Archaisms in literature — страница 7

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subject-predicative system. Love and duty reconcil’d by W. Congreve (late 17th c). Being come to the House, they carried him to his Bed, and hav­ing sent for Surgeons Aurelian rewarded and dismissed the Guard. He stay'd the dressing of Claudio's Wounds, which were many, though they hop'd none Mortal: and leaving him to his Rest, went to give Hippolito an Account of what had happened, whom he found with a Table before him, leaning upon both his Elbows, his Face covered with his Hands, and so motionless, that Aurelian concluded he was asleep; seeing several Papers lie before him, half written and blotted out again, he thought to steal softly to the Table, and discover what he had been employed about. Just as he reach'd forth his Hand to take up one of the Papers, Hippolito

started up so on the suddain, as surpriz'd Aurelian and made him leap back; Hippolito, on the oth­er hand, not supposing that any Body had been near him, was so disordered with the Appearance of a Man at his Elbow, (whom his Amaze­ment did not permit him to distinguish) that he leap'd hastily to his Sword, and in turning him about, overthrew the Stand and Can­dles. Here in this text we still observe the considerable remnants of German language influence – all the nouns are written with a capital latter. Verbal forms diverge from Modern English norms - being come instead of having come, clipping of the letter ‘e’ in the past form of regular verbs by means of apostrophizing etc. Comparing two texts, one – written approximately in 16th century and another – in

late 17th, I’ve made out that English has considerably changed during such a short period of time. It made a long way to its today’s analytical system. 3 Archaisms in literature and mass media Deliberate usage of archaisms Occasional archaism is always a fault, conscious or unconscious. There are, indeed, a few writers—Lamb is one of them—whose uncompromising terms, 'Love me, love my archaisms', are generally accepted; but they are taking risks that a novice will do well not to take. As to unconscious archaism, it might be thought that such a thing could scarcely exist: to employ unconsciously a word that has been familiar, and is so no longer, can happen to few. Yet charitable readers will believe that in the following sentence demiss has slipped unconsciously from a

learned pen: He perceived that the Liberal ministry had offended certain influential sections by appearing too demiss or too unenterprising in foreign affairs.—Bryce. The guilt of such peccadilloes as this may be said to vary inversely as the writer's erudition; for in this matter the learned may plead ignorance, where the novice knows too well what he is doing. It is conscious archaism that offends, above all the conscious archaisms of the illiterate: the historian's It should seem, even the essayist's You shall find, is less odious, though not less deliberate, than the ere, oft, aught, thereanent, I wot, I trow, and similar ornaments, with which amateurs are fond of tricking out their sentences. This is only natural. An educated writer's choice falls upon archaisms less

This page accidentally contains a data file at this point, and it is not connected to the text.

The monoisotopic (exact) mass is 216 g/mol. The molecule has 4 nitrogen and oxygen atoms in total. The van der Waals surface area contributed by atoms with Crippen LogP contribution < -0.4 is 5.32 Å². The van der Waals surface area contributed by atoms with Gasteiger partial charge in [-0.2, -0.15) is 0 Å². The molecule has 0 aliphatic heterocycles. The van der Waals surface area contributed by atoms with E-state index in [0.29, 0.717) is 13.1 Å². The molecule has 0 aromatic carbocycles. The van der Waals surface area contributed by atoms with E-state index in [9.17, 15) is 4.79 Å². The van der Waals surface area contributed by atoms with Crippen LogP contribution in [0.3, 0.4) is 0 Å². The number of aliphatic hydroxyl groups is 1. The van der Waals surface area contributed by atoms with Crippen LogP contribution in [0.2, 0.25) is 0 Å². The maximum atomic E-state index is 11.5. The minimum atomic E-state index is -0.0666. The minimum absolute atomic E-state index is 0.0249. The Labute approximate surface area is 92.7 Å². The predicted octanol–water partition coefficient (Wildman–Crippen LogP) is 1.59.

hackneyed than the amateur's; he uses them, too, with more discretion, limiting his favourites to a strict allowance, say, of once in three essays. The amateur indulges us with his whole repertoire in a single newspaper letter of twenty or thirty lines, and—what is worse—cannot live up to the splendours of which he is so lavish: charmed with the discovery of some antique order of words, he selects a modern slang phrase to operate upon; he begins a sentence with ofttimes, and ends it with a grammatical blunder; aspires to albeit, and achieves howbeit. This list begins with the educated specimens, but lower down the reader will find several instances of this fatal incongruity of style; fatal, because the culprit proves himself unworthy of what is worthless. For the vilest of

trite archaisms has this latent virtue, that it might be worse; to use it, and by using it to make it worse, is to court derision. A coiner or a smuggler shall get off tolerably well.—Lamb. The same circumstance may make one person laugh, which shall render another very serious.—Lamb. You shall hear the same persons say that George Barnwell is very natural, and Othello is very natural.—Lamb. Don Quixote shall last you a month for breakfast reading.—Spectator. Take them as they come, you shall find in the common people a surly indifference.—Emerson. The worst of making a mannerism of this shall is that, after the first two or three times, the reader is certain to see it coming; for its function is nearly always the same—to bring in illustrations of a point already laid